First Cup: Thursday

October, 8, 2009
10/08/09
8:50
AM ET
  • Charles F. Gardner of the Journal Sentinel: "Brandon Jennings admitted he was in awe playing at the Palace on Wednesday night. But that feeling quickly faded for the Milwaukee Bucks' rookie point guard, as he was tossed into the fray for 27 minutes in the team's second pre-season game. Jennings faced a tough task trying to guard Detroit's Will Bynum, and the Pistons backcourt dominated in a 113-104 victory over the Bucks at the Palace of Auburn Hills. But the 20-year-old Jennings also showed some progress with a team-high 18 points, six assists and six steals, despite five turnovers. 'I was out there playing a lot and I was a little fatigued,' said Jennings. 'I just had to play through it and keep playing. I'm not going to lie; I was a little nervous today, playing in the Palace and Detroit basketball. A lot of players came through here, guys like Isiah Thomas. I felt I just had to come out here and run the team and focus on the defensive end.' "
  • Jason Quick of The Oregonian: "There is a tendency around the Trail Blazers to be careful about what is said about Greg Oden. Nobody wants to apply pressure on the 21-year-old center. Nobody wants to raise expectations any higher than they already are for the former No. 1 pick. But on Wednesday, after the Blazers second preseason game this season, nobody needed to say anything about Oden. The play of the new-look center is speaking volumes. With a lighter frame, and a brighter outlook, Oden continued his resurgent comeback campaign with 20 points and 12 rebounds during the Blazers' 89-86 win over Sacramento at Arco Arena."
  • Terry Foster of The Detroit News: "The real treat was Will Bynum (23 points, six assists), who runs the point better than anyone for the Pistons and that includes Stuckey -- the man they want to run it. Bynum is not an elite point guard, but he gives the Pistons exactly what they want. He is an unselfish player who can get into the lane and make good decisions."
  • Brian Schmitz of the Orlando Sentinel: "The Orlando Magic did not draft a shooting guard and sign another two-guard like they did the season before. No, this season the Magic just made a trade to acquire an eight-time all-star who plays shooting guard ( Vince Carter). Welcome to J.J. Redick's world. At least he can keep his sense of humor. 'Hey, I'm still here,' Redick laughed before the Magic's ragged 90-86 preseason win against the Miami Heat on Wednesday night at Amway Arena. While the Magic keep putting other two-guards between Redick and more playing time, he actually has closed in on defying doubters after three seasons."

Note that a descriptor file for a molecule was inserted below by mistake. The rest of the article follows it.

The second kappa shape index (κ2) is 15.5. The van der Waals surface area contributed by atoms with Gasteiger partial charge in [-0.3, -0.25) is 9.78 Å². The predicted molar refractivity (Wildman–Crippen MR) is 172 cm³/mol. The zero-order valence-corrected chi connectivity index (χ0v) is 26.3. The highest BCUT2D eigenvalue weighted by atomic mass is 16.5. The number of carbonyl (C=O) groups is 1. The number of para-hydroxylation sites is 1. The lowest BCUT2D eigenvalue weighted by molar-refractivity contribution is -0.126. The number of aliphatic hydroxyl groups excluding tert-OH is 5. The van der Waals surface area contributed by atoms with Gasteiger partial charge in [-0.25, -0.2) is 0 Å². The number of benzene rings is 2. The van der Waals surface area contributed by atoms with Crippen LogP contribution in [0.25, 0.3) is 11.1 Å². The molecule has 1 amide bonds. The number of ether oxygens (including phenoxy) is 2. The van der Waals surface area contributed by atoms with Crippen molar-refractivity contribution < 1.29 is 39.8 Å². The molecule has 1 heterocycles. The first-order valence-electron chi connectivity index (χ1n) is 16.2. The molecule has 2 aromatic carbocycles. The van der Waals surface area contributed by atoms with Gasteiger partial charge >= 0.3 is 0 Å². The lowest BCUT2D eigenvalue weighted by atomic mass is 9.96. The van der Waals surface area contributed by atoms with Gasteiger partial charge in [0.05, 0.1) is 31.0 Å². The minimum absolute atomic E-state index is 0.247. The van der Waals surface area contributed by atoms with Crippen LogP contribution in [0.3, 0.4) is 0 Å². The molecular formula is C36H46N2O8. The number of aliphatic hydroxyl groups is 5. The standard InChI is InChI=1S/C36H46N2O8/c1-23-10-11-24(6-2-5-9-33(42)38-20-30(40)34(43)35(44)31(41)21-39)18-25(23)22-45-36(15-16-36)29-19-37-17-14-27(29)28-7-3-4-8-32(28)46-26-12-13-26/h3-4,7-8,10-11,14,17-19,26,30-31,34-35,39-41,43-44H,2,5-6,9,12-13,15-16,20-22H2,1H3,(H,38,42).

• Mark Murphy of the Boston Herald: "The NBA is a watered-down product. The salary cap slowly has whittled benches across the league down to faceless entities, punchless sparring partners in practice and fill-ins who hope not to undo the work of their betters at gametime. But the Celtics went into last night's preseason opener against the Rockets with a modern-day anomaly. The reserves have dished out as much as they have absorbed during the first part of training camp. The second unit of Rasheed Wallace, Marquis Daniels, Glen Davis, Eddie House and Brian Scalabrine beat the starters in a scrimmage last Saturday in Newport, R.I., and figure to win a lot more. 'It's crazy,' Kendrick Perkins said of the burgeoning rivalry between the starters and reserves. 'They make us work every practice. We have no slack on the backup side, so every practice is really like a game. They're good. They have a lot of shooters. They have Eddie House, he's 10 years (in the league), Rasheed 15, Marquis seven, Baby three, Tony six, so they have a lot of experienced guys on their team.' "
  • Michael Lee of The Washington Post: "Nick Young entered this season determined that his name would not be preceded by the word 'backup,' stating before training camp that he hated sitting on the bench and was going after the starting job. That was a bold declaration coming from Young, who carried a happy-go-lucky demeanor his first two seasons in Washington. It also followed a summer in which the Wizards improved their back court with the additions of Mike Miller and Randy Foye, and DeShawn Stevenson returned from a back injury. Young feels that he squandered an opportunity last season, when injuries provided an opening for playing time that he was unable to fully take advantage of. He didn't believe he had any more time to waste. 'I always wanted to be a great player. This is the year to get it rolling,' Young said after scoring 11 points with four rebounds during the Wizards' 101-92 win against Memphis. 'It's my third year. It's time for me to grow up and get my name out there. This is the game I love and I just want to get better every year. I didn't want to be forgotten.' "